If you spend much of your workday at presentations and meetings, you probably take a lot of notes. If you don’t, you should. More people should be taking notes at meetings since it keeps the mind engaged with the topic at hand. Windows note taking or taking notes on your Mac is a fool proof way to make your meeting productive and not just a yawn-fest where you’re distracted by notifications on your smartphone or the keyboard-clatter of the person taking minutes. In fact, even if someone is taking down minutes of the meeting, you should take notes. You will send a message to others in the room that someone is actively listening.
But the ways we used to take notes in college may not be right for the workplace. Thinking back to the days of highlighting and underlining, you’ll probably recall that such passive techniques didn’t sear information into your memory like you hoped they would. Studies have found that actively interacting with your notes is essential for recall.
Here’s an illustrative example: you could set up the audio recorder on your smartphone and record the entire meeting, with the aim of going through it again later to revisit the points presented.
But there are two things you’re doing wrong here. Since you’re already recording the meeting, you’ll have less compulsion to pay attention while the meeting is on. Later, when you listen to the forty minute session on your ride back home, you’re sacrificing time that you could spend exploring something else, like relaxing with a Spotify playlist.
Many of us don’t know how to take notes efficiently. We like to think the reason why our Windows note taking app Cylix doesn’t support audio recording is to keep users efficient.
You could take notes so efficiently during the meeting that you won’t even need to look through them for recall again.
Note taking tips at work:
1. Draw your notes
Wherever possible, draw your notes – graphs, charts, graphics, abstractions, even sketches a la Mike Rohde. Rohde’s ideas on how to capture abstract ideas, information, and experiences in visual and easy-to-remember formats can be inspiring.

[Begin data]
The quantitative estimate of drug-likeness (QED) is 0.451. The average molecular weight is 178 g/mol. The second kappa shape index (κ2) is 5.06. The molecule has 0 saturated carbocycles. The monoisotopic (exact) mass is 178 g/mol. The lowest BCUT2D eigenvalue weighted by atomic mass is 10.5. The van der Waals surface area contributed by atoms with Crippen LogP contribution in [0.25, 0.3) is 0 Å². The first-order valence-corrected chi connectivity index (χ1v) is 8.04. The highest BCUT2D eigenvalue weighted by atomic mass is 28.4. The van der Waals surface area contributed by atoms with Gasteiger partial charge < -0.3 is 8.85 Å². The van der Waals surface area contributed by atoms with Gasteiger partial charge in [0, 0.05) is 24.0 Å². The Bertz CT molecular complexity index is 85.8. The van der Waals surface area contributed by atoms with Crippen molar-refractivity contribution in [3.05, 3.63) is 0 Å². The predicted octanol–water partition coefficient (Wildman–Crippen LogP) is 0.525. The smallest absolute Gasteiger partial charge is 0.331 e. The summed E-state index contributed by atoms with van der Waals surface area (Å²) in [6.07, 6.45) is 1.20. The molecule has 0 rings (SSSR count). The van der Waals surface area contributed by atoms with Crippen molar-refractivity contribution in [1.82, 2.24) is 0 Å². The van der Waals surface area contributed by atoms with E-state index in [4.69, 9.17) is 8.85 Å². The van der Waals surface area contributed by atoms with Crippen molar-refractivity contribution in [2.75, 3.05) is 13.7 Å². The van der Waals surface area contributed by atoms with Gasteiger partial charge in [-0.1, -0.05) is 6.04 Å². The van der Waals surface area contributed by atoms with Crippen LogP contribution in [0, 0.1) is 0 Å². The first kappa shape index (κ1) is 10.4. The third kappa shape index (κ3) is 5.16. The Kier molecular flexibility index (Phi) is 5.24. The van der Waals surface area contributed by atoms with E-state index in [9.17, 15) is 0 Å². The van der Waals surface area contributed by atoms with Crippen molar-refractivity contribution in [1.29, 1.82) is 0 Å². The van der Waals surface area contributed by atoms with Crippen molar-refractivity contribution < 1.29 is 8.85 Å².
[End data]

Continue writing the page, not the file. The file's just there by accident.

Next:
When you’ve got your drawings down in pen and paper, you can take a picture and import it to Cylix. You’ll be surprised by the level of recall your drawn notes will give you. A quick glance may be all you need to bring the information flooding back in your memory again.
2. Create a template for team meetings
When you’re taking down notes at a team meeting, some of the things you’ll focus on will include facts, issues, decisions, action plans, and questions and answers. Events will include details like who is the person in charge or the creative leader. The rest of the subheads are self-explanatory. It can also be useful to take down the questions that team members ask and the answers they receive.
Create a template for team meetings that you can pull up whenever needed. Such a model will work in any collaborative environment at work. You can complement your Windows or MacOS note taking with mind-mapping apps as well. Simply take a screenshot of your mind map at the end of the meeting and import it to your Cylix project.
3. Use the Cornell Method
Professional students at workshops or conferences can use the Cornell method to take notes very efficiently. In this process, create a table with two columns in the Cylix web editor. Take all the larger bits of notes in the right column during the conference. After the meeting, you can fill in the left columns with little cue words or phrases that summarize the information in the right column.
Note taking with Cylix is designed to be efficient and hassle-free. You should be spending less time mulling over your notes and more time applying what you have learned from meetings and conferences. Which of the Windows note taking tips we’ve offered above have you used and found helpful?